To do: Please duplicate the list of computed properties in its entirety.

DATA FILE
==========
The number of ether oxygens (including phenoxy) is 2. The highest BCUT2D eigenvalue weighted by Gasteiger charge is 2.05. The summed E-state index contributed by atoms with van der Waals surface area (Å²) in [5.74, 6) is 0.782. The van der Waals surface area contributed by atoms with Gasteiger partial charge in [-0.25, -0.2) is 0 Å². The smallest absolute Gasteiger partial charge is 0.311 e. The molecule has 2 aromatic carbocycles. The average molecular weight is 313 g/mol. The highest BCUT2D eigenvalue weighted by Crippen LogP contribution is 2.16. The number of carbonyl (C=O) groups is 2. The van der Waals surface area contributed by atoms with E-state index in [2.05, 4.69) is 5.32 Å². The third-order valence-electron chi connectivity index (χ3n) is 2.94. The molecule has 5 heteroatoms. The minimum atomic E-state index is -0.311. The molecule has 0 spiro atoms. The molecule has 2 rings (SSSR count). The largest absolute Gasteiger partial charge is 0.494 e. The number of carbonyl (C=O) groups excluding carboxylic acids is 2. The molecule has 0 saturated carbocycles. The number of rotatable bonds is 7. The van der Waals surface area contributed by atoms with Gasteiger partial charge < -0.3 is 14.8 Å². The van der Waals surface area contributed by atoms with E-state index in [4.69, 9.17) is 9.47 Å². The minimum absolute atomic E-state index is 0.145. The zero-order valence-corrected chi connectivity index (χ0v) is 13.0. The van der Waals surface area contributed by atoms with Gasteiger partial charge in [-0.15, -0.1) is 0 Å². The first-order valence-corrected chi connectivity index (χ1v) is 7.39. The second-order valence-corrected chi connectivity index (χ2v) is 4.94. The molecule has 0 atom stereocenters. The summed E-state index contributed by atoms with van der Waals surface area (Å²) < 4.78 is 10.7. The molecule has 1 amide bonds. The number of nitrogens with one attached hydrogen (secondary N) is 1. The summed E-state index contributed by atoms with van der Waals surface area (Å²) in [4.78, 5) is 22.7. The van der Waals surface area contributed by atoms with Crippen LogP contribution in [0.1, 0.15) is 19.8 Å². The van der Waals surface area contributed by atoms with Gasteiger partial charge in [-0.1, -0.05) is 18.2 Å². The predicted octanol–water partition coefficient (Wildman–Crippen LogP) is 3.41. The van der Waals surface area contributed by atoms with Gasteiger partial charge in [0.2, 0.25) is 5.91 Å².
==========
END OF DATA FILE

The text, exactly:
The number of ether oxygens (including phenoxy) is 2. The highest BCUT2D eigenvalue weighted by Gasteiger charge is 2.05. The summed E-state index contributed by atoms with van der Waals surface area (Å²) in [5.74, 6) is 0.782. The van der Waals surface area contributed by atoms with Gasteiger partial charge in [-0.25, -0.2) is 0 Å². The smallest absolute Gasteiger partial charge is 0.311 e. The molecule has 2 aromatic carbocycles. The average molecular weight is 313 g/mol. The highest BCUT2D eigenvalue weighted by Crippen LogP contribution is 2.16. The number of carbonyl (C=O) groups is 2. The van der Waals surface area contributed by atoms with E-state index in [2.05, 4.69) is 5.32 Å². The third-order valence-electron chi connectivity index (χ3n) is 2.94. The molecule has 5 heteroatoms. The minimum atomic E-state index is -0.311. The molecule has 0 spiro atoms. The molecule has 2 rings (SSSR count). The largest absolute Gasteiger partial charge is 0.494 e. The number of carbonyl (C=O) groups excluding carboxylic acids is 2. The molecule has 0 saturated carbocycles. The number of rotatable bonds is 7. The van der Waals surface area contributed by atoms with Gasteiger partial charge < -0.3 is 14.8 Å². The van der Waals surface area contributed by atoms with E-state index in [4.69, 9.17) is 9.47 Å². The minimum absolute atomic E-state index is 0.145. The zero-order valence-corrected chi connectivity index (χ0v) is 13.0. The van der Waals surface area contributed by atoms with Gasteiger partial charge in [-0.15, -0.1) is 0 Å². The first-order valence-corrected chi connectivity index (χ1v) is 7.39. The second-order valence-corrected chi connectivity index (χ2v) is 4.94. The molecule has 0 atom stereocenters. The summed E-state index contributed by atoms with van der Waals surface area (Å²) < 4.78 is 10.7. The molecule has 1 amide bonds. The number of nitrogens with one attached hydrogen (secondary N) is 1. The summed E-state index contributed by atoms with van der Waals surface area (Å²) in [4.78, 5) is 22.7. The van der Waals surface area contributed by atoms with Crippen LogP contribution in [0.1, 0.15) is 19.8 Å². The van der Waals surface area contributed by atoms with Gasteiger partial charge in [-0.1, -0.05) is 18.2 Å². The predicted octanol–water partition coefficient (Wildman–Crippen LogP) is 3.41. The van der Waals surface area contributed by atoms with Gasteiger partial charge in [0.2, 0.25) is 5.91 Å².